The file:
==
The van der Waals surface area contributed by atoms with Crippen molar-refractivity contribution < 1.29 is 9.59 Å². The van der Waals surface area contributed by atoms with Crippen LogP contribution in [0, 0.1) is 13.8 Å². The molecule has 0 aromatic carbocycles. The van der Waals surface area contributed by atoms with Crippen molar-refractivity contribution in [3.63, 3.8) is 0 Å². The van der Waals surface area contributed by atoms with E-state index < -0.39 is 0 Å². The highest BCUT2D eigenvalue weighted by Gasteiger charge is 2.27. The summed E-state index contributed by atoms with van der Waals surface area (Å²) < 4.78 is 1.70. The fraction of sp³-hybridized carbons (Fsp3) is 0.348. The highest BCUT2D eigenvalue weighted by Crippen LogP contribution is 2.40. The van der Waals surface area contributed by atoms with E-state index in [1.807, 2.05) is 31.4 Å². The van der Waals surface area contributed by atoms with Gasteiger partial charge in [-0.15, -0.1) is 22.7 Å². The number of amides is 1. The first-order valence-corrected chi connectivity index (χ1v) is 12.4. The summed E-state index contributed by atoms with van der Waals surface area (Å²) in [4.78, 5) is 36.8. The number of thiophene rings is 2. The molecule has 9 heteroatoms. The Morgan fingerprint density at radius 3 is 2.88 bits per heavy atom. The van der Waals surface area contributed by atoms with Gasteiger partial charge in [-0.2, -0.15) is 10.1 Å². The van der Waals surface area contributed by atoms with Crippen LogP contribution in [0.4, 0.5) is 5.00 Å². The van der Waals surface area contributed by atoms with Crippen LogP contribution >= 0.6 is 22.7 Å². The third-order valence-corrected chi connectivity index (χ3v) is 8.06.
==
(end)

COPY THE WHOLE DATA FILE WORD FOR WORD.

The van der Waals surface area contributed by atoms with Crippen molar-refractivity contribution < 1.29 is 9.59 Å². The van der Waals surface area contributed by atoms with Crippen LogP contribution in [0, 0.1) is 13.8 Å². The molecule has 0 aromatic carbocycles. The van der Waals surface area contributed by atoms with Crippen molar-refractivity contribution in [3.63, 3.8) is 0 Å². The van der Waals surface area contributed by atoms with E-state index < -0.39 is 0 Å². The highest BCUT2D eigenvalue weighted by Gasteiger charge is 2.27. The summed E-state index contributed by atoms with van der Waals surface area (Å²) < 4.78 is 1.70. The fraction of sp³-hybridized carbons (Fsp3) is 0.348. The highest BCUT2D eigenvalue weighted by Crippen LogP contribution is 2.40. The van der Waals surface area contributed by atoms with E-state index in [1.807, 2.05) is 31.4 Å². The van der Waals surface area contributed by atoms with Gasteiger partial charge in [-0.15, -0.1) is 22.7 Å². The number of amides is 1. The first-order valence-corrected chi connectivity index (χ1v) is 12.4. The summed E-state index contributed by atoms with van der Waals surface area (Å²) in [4.78, 5) is 36.8. The number of thiophene rings is 2. The molecule has 9 heteroatoms. The Morgan fingerprint density at radius 3 is 2.88 bits per heavy atom. The van der Waals surface area contributed by atoms with Gasteiger partial charge in [-0.2, -0.15) is 10.1 Å². The van der Waals surface area contributed by atoms with Crippen LogP contribution in [0.4, 0.5) is 5.00 Å². The van der Waals surface area contributed by atoms with Crippen LogP contribution >= 0.6 is 22.7 Å². The third-order valence-corrected chi connectivity index (χ3v) is 8.06.